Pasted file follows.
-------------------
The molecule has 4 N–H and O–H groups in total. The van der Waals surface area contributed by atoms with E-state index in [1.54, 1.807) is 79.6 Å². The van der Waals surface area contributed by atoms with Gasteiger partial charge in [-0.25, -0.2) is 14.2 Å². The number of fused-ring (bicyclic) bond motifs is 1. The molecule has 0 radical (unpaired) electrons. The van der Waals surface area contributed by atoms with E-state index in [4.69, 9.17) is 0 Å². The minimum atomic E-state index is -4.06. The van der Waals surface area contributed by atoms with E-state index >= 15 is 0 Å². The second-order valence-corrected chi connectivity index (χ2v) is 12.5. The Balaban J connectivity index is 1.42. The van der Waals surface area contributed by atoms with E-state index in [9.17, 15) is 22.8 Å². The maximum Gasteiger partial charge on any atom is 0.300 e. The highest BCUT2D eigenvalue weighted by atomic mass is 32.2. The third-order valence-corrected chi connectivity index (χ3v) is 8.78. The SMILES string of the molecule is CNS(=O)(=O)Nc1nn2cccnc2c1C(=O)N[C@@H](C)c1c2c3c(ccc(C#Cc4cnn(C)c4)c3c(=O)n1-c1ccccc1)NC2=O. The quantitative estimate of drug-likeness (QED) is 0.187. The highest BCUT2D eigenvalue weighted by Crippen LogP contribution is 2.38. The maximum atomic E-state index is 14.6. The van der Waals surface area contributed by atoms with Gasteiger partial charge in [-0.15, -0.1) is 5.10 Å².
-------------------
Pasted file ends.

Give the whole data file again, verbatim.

The molecule has 4 N–H and O–H groups in total. The van der Waals surface area contributed by atoms with E-state index in [1.54, 1.807) is 79.6 Å². The van der Waals surface area contributed by atoms with Gasteiger partial charge in [-0.25, -0.2) is 14.2 Å². The number of fused-ring (bicyclic) bond motifs is 1. The molecule has 0 radical (unpaired) electrons. The van der Waals surface area contributed by atoms with E-state index in [4.69, 9.17) is 0 Å². The minimum atomic E-state index is -4.06. The van der Waals surface area contributed by atoms with E-state index >= 15 is 0 Å². The second-order valence-corrected chi connectivity index (χ2v) is 12.5. The Balaban J connectivity index is 1.42. The van der Waals surface area contributed by atoms with E-state index in [9.17, 15) is 22.8 Å². The maximum Gasteiger partial charge on any atom is 0.300 e. The highest BCUT2D eigenvalue weighted by atomic mass is 32.2. The third-order valence-corrected chi connectivity index (χ3v) is 8.78. The SMILES string of the molecule is CNS(=O)(=O)Nc1nn2cccnc2c1C(=O)N[C@@H](C)c1c2c3c(ccc(C#Cc4cnn(C)c4)c3c(=O)n1-c1ccccc1)NC2=O. The quantitative estimate of drug-likeness (QED) is 0.187. The highest BCUT2D eigenvalue weighted by Crippen LogP contribution is 2.38. The maximum atomic E-state index is 14.6. The van der Waals surface area contributed by atoms with Gasteiger partial charge in [-0.15, -0.1) is 5.10 Å².